Overcoming Buyer Risk in Major Purchases

by ExecuTrain on February 28, 2010

This blog post is a re-post from the Solution Selling Blog. It was written by James N. Touchstone, Solution Selling® Product Mgr. ExecuTrain of Kentucky is a Solution Selling trainer. Contact us to learn more about this very thorough and success-proven sales training platform.

The risk associated with making a major purchase is not a new emotion to buying and selling, however, it appears to have taken on more significance given the current economic conditions.

The first step in overcoming buyer risk is to recognize that risk is a natural emotion within a buying process. When making a purchase, most buyers go through a need  analysis and budgeting phase, then a solution-evaluation phase and finally they weight the consequences and benefits of a purchase-decision. In this final phase, they experience and work through risk.

During the risk phase, buyers ask themselves questions such as: “What are the consequences of taking action?”… “What if we don’t see the results we expect?”… “What if the offering or service doesn’t work the way we expected it to?”… “What if a better alternative comes along?”

Risk is the concern that causes buyers to slow the decision down and maybe not make a decision at all. It’s in this phase that salespeople lose deals without knowing why. The salesperson may have been winning the opportunity up to that point, but because they didn’t understand the risk phase and because they weren’t looking at a potential purchase from the buyer’s perspective, they say and do the wrong things and lose the sale.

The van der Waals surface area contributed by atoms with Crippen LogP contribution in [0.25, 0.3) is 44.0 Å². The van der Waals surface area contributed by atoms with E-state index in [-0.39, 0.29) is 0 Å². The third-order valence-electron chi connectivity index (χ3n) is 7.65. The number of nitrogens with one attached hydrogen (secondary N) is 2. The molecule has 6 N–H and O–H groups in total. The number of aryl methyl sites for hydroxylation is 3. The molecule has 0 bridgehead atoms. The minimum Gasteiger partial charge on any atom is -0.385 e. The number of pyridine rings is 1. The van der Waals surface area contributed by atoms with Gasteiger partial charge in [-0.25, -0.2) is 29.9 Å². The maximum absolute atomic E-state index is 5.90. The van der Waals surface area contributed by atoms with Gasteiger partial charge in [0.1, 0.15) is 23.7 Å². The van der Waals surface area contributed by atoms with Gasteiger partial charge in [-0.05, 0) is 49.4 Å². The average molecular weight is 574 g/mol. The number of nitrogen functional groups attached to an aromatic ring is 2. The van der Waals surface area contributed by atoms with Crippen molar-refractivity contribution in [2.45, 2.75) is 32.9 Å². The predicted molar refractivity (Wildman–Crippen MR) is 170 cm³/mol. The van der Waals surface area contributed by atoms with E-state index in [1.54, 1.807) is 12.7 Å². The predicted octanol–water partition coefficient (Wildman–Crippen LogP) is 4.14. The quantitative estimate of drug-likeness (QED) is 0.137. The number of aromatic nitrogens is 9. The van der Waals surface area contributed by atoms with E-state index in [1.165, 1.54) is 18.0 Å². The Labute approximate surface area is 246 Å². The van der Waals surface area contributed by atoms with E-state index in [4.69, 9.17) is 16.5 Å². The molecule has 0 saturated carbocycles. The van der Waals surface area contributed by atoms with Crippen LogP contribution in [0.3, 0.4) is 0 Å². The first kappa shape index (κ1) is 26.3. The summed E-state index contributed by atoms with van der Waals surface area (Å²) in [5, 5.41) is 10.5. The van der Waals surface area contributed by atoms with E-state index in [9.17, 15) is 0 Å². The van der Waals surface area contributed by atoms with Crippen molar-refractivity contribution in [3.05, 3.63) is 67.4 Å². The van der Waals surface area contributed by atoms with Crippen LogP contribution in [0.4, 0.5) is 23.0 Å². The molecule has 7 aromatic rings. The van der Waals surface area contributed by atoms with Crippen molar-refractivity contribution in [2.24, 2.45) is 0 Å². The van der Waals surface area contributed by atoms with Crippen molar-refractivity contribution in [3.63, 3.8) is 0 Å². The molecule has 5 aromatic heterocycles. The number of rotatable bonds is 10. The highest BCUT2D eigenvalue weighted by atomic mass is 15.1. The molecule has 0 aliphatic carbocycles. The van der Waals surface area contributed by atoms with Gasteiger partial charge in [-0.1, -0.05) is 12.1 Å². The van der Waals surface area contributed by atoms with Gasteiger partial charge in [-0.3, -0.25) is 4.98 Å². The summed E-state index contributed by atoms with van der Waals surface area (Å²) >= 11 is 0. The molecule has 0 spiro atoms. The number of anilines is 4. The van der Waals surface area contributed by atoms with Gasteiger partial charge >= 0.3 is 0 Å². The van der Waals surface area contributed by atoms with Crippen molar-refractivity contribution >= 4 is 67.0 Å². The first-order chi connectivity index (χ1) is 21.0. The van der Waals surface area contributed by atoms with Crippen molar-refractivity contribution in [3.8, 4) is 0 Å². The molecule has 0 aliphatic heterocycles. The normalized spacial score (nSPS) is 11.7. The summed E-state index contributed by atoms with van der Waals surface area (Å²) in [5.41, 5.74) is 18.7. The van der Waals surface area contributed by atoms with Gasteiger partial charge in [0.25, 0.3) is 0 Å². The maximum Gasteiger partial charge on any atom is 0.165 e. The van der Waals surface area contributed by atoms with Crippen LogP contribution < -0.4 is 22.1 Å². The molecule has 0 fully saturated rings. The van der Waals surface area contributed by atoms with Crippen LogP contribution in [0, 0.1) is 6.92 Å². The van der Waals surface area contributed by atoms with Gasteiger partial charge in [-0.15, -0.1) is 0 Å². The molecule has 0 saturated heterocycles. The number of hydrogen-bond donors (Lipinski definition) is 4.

For example, the salesperson tries to mitigate the risk by saying “Don’t worry about those things, everything will work out, trust me.”… “The economy is going to rebound.”… “We need to get this signed by the end of the week or our special pricing is off the table.”  Or they do things that they think will get the buyer over the risk but actually throw them into more risk – such as “drastically dropping the price” which in some cases can throw the buyer in further risk because it causes them to question the original price offered (i.e. “Why did they drop the price all of a sudden, is there something I should be worried about?”). In all these cases, the seller can seem insincere and focused on what is good for him or herself, not the customer.

The key is to recognize that risk is a positive buying signal (yes, a positive signal). It means the buyer has naturally gone through their buying process and is serious about making a purchase. They just are at the end of their process where risk naturally shows itself. The seller should smile and recognize they are close to a win. They just need to consultatively and empathetically help the buyer through the risk by doing a few simple things… recall the business issues driving the purchase, how they helped the buyer understand the scope of the issue and how they demonstrated how their solution can help address the buyer’s business issues. Then reassure the buyer that they understand the decision is a big one but that it is a good one.

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